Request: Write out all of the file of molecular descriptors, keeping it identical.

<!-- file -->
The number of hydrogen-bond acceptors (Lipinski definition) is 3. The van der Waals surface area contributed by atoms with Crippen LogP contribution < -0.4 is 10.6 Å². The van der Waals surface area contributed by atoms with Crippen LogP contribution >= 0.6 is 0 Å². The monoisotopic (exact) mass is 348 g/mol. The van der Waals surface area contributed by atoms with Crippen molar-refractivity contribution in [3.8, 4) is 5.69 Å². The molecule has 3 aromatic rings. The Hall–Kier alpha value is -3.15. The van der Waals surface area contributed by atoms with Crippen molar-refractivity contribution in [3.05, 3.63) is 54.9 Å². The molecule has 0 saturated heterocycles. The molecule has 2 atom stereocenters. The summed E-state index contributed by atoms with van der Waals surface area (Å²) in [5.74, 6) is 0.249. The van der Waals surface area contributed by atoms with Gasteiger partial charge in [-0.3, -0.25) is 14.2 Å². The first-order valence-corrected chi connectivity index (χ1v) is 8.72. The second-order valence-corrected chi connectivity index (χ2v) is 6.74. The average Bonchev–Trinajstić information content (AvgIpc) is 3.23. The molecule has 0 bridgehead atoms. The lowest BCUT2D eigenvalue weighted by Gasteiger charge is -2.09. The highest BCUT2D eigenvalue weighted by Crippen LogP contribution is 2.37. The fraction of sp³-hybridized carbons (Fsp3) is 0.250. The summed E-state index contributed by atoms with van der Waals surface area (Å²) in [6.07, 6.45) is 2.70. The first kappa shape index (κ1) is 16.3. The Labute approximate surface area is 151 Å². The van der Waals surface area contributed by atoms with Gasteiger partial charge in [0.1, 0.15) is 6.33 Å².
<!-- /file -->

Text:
The number of hydrogen-bond acceptors (Lipinski definition) is 3. The van der Waals surface area contributed by atoms with Crippen LogP contribution < -0.4 is 10.6 Å². The van der Waals surface area contributed by atoms with Crippen LogP contribution >= 0.6 is 0 Å². The monoisotopic (exact) mass is 348 g/mol. The van der Waals surface area contributed by atoms with Crippen molar-refractivity contribution in [3.8, 4) is 5.69 Å². The molecule has 3 aromatic rings. The Hall–Kier alpha value is -3.15. The van der Waals surface area contributed by atoms with Crippen molar-refractivity contribution in [3.05, 3.63) is 54.9 Å². The molecule has 0 saturated heterocycles. The molecule has 2 atom stereocenters. The summed E-state index contributed by atoms with van der Waals surface area (Å²) in [5.74, 6) is 0.249. The van der Waals surface area contributed by atoms with Gasteiger partial charge in [-0.3, -0.25) is 14.2 Å². The first-order valence-corrected chi connectivity index (χ1v) is 8.72. The second-order valence-corrected chi connectivity index (χ2v) is 6.74. The average Bonchev–Trinajstić information content (AvgIpc) is 3.23. The molecule has 0 bridgehead atoms. The lowest BCUT2D eigenvalue weighted by Gasteiger charge is -2.09. The highest BCUT2D eigenvalue weighted by Crippen LogP contribution is 2.37. The fraction of sp³-hybridized carbons (Fsp3) is 0.250. The summed E-state index contributed by atoms with van der Waals surface area (Å²) in [6.07, 6.45) is 2.70. The first kappa shape index (κ1) is 16.3. The Labute approximate surface area is 151 Å². The van der Waals surface area contributed by atoms with Gasteiger partial charge in [0.1, 0.15) is 6.33 Å².